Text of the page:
Although they're a common nuisance in the home, fruit flies have made great contributions to research in genetics and developmental biology. Now a Tel Aviv University researcher is again turning to this everyday pest to answer crucial questions about how neurons function at a cellular level -- which may uncover the secrets of neurological disorders such as Alzheimer's disease.
Approximately 75 percent of the genes that are related to diseases in humans are also to be found in the fly, says Ya'ara Saad, a PhD candidate in the lab of Prof. Amir Ayali at TAU's Department of Zoology and the Sagol School of Neurosciences. There are many similarities in the functioning of the nervous system in both organisms, and by observing how neuronal networks taken from the fly grow and function outside of the body, there are many clues to the way human neuronal cells interact and the factors that influence their viability and physiology.
Saad's work, which has been published in the Journal of Molecular Histology, could help researchers to better understand how individual neurons are physically and chemically altered in response to disease and therapeutic intervention, and lead to new treatments.
Testing medications cell by cell
Saad is exploring how neural networks develop one neuron at a time. In the lab, the researchers break the fly's nervous system down into single cells, separate these cells, then place them at a distance from each other in a Petri dish. After a few days, the neurons begin to grow towards one another and establish connections, and then migrate to form clusters of cells. Finally, they re-organize themselves to form a sophisticated network, says Saad. Because these experiments uniquely allow researchers to concentrate on individual neurons, they can perform specific measurements of proteins, note electrical activity, watch synapses develop, and see how physical changes take shape.
Saad and her fellow researchers are using this technique to observe how neurodegenerative diseases take over the neurons and to potentially test various medicinal interventions. In their experiments, one group of flies is genetically modified so that it expresses a peptide called Amyloid Beta, found in protein-based plaques of human Alzheimer's disease patients. The results of these studies are then compared to those of a non-modified control group. Both strains of flies are provided by Prof. Daniel Segal of TAU's Department of Molecular Microbiology and Biotechnology.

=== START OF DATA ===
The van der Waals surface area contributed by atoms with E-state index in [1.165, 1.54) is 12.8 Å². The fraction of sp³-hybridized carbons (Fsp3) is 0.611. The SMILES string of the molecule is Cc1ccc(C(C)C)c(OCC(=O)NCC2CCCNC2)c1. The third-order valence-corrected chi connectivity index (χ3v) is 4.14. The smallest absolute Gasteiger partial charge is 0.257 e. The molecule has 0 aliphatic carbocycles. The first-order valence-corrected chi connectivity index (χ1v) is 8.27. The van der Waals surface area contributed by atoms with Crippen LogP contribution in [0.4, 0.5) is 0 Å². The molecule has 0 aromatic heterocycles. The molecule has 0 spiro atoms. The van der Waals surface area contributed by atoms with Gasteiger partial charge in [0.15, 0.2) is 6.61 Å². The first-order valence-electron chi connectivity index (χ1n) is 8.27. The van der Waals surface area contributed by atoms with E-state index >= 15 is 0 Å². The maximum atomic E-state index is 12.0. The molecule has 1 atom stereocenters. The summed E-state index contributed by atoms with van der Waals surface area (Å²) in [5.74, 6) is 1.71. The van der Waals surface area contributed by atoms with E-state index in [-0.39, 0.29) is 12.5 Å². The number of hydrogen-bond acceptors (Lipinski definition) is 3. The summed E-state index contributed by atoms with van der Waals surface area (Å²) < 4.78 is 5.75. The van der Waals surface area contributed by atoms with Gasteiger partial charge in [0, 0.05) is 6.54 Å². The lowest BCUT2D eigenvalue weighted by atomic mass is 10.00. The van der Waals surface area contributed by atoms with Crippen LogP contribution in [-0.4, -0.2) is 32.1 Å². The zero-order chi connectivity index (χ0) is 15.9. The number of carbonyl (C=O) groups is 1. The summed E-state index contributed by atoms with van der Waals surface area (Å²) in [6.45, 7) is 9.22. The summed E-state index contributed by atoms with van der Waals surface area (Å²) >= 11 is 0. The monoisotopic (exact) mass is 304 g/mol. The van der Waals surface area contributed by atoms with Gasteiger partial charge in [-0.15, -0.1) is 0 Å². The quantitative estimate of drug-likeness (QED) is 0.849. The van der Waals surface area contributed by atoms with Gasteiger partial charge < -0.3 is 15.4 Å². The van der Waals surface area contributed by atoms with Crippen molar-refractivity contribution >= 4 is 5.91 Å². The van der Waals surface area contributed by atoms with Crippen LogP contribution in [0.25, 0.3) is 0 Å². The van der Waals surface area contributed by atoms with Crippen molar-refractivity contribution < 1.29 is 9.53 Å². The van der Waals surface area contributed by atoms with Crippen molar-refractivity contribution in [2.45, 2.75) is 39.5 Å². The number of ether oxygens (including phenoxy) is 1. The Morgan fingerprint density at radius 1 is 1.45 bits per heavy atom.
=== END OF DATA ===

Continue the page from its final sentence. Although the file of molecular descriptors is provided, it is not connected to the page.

Previous studies performed on flies expressing Amyloid Beta showed that they demonstrate Alzheimer's-like symptoms such as motor problems, impaired learning capabilities, and shorter lifespans. While this peptide has been researched for quite some time, scientists still do not know how it functions. Saad says her work may help unlock the mystery of this function. "Now I can really get into the molecular operation of Amyloid Beta inside the cell. I can watch the dysfunction in the synapses, monitor the proteins involved, and record electrical activity in a much more accessible way," she says.
Testing pharmacological agents is as simple as putting the medication into the dish and following how the cells change in response, Saad explains. Her next step will be to test various medications and search for a treatment that restores normal function, morphology, and chemical make-up to the neurons.
The benefits of invertebrates
As one of the first organisms for which scientists cracked the entire genome, there is a wealth of genetic information about the fruit fly, making it an ideal subject for her research, explains Saad. Though fly brains are simpler than those of human brains, the neurons are the same size and structure, and possess similar chemical activity. With a life span of 30 days on average, flies have a short aging process, an important consideration for the study of neurodegenerative diseases.
"A lot of basic discoveries in neurobiology have been made on invertebrates. If you want to see things on a cellular level, there are a lot of advantages to using these models," says Saad. She also says that using insects instead of mammals as experimental subjects has an additional plus: no ethical approval is necessary until the research is advanced enough to move on to more sophisticated life forms.
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